• Operator Minimize+ applied to P(X) means that it is required to find the best points on Pareto frontier withrespect to the preferable objectives P(X). How MGP operates: First of all, the user needs to determine which objective(s) are preferable (more important) for him. In this waythe user indicates his area of interest on the Pareto frontier. MGP starts from a given Pareto optimal point and performs a required number of steps along Pareto frontier ina direction of simultaneous improvement of preferable objectives. On each step MGP solves two tasks (see FIG.5,green and blue arrows): • Improves preferable objectives’ values; • Maintains a short distance from the current point to Pareto frontier. It is important to note that if a given initial point is not Pareto optimal, then MGP works exactly as MGEalgorithm. It approaches Pareto frontier first, and then starts stepping along the Pareto frontier in the directiondetermined by preferable objectives. F1 F2 FIG.6 illustrates the basic idea of MGP algorithm for the case when both objective functions F1 and F2 need to be minimized and F2 is considered as a preferable objective. On the first half-step MGP steps in a direction of improvement of the preferable objective – see green arrows onFIG.6. On the second half-step MGP steps in a direction of simultaneous improvement of ALL objectives—see bluearrows, and in this way maintains a short distance to Pareto frontier. Then MGP starts the next step from the newlyfound Pareto optimal point. Main features of MGP algorithm are explained in the following pseudo-code:1 Begin2 Input initial Pareto optimal point X* and required number of steps N.3 i=1.4 Declare current point: Xc= X*.5 Evaluate gradients of all objective functions on Xc.6 Determine ASI(1) for preferable objectives.7 Make a step in ASI(1) improving only preferable objectives.8 Determine ASI(2) for ALL objectives.9 Make a step in ASI(2) improving ALL objectives; the resulting Pareto point is X**.10 If i < N then declare current point Xc= X**; i=i+1; go to 5.11 Report all the solutions found.12 End 8 American Institute of Aeronautics and Astronautics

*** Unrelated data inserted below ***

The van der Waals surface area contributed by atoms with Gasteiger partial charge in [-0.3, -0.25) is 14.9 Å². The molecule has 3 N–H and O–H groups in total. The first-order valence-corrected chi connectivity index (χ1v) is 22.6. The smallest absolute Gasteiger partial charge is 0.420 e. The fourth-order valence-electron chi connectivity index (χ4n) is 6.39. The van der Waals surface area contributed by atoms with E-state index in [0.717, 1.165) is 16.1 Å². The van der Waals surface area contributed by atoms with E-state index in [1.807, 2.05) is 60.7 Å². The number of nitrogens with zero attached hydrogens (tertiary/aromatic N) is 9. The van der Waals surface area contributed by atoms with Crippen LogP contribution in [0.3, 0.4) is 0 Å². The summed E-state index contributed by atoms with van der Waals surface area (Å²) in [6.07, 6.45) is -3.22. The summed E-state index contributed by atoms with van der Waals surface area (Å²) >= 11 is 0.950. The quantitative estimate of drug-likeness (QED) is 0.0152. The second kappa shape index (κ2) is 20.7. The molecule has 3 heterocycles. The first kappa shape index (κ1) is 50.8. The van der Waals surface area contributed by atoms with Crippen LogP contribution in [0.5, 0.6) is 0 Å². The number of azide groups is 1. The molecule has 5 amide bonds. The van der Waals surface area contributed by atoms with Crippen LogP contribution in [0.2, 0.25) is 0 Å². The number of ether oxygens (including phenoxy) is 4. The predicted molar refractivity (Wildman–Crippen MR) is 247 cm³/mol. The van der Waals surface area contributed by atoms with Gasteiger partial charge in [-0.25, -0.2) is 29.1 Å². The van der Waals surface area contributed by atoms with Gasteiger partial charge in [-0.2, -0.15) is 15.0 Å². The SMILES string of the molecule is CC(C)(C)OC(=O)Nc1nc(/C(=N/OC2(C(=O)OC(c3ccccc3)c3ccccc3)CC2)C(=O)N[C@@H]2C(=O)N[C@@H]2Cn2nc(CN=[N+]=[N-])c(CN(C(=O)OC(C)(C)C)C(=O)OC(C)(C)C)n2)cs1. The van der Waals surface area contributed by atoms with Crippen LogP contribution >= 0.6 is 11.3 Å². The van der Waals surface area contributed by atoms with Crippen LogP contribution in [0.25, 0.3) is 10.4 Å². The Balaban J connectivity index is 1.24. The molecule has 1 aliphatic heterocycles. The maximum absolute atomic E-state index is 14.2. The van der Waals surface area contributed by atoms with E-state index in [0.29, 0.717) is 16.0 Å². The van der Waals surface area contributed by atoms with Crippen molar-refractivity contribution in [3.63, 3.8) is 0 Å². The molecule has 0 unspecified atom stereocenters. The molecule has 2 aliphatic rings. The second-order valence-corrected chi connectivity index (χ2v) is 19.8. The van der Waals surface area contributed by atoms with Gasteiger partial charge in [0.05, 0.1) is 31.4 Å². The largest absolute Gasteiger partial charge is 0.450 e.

• The abbreviations ASI(1) and ASI(2) in the above pseudo-code stand for Area of Simultaneous Improvement(ASI) for preferable objectives and all objectives correspondingly (see FIG.5A-5C). The following FIG.7 illustrates MGP results for the benchmark (1). Objective function f2 is assigned by theuser as a preferable objective. MGP starts from the point {x1=0; x2=0}, and steps along Pareto frontier until it iscovered completely. FIG. 7 shows all points evaluated by MGP algorithm for the benchmark task (1). Green points are Paretooptimal, and yellow points are transitional. All points evaluated by MGP are located on Pareto frontier or on a short distance from Pareto frontier (see yellow points.) The benchmark problem (1) and FIG.7 illustrate that in the case of two objective functions, MGP is able to startfrom one end of Pareto frontier, and cover it completely to the other end. In this case MGP successfully solves thetask of approximating the entire Pareto frontier. This can be done with different step sizes, which determine thedistance between neighboring points in the design space. Now let us consider the benchmark problem (2) with three objectives and three design variables, and see howMGP can be used when Pareto frontier is a surface in a multi-dimensional space. The following FIG.8 illustrates MGP results for the benchmark problem (2), which has Pareto frontier as aplane surface in the design space. Pareto optimal points represented by small green markers visualize the Paretofrontier as a plane surface in the design space. FIG. 8 shows Pareto optimal points found by MGP algorithm for the benchmark task (2). MGP started optimization three times from the same point {x1=1; x2=1; x3=1}, but with differentpreferable objectives. Green trajectory of Pareto optimal points is corresponded with the preferable objective f3; red—with f1; blue—with the preferable objectives f1 and f3. Light-green small markers visualize Pareto frontier. 9 American Institute of Aeronautics and Astronautics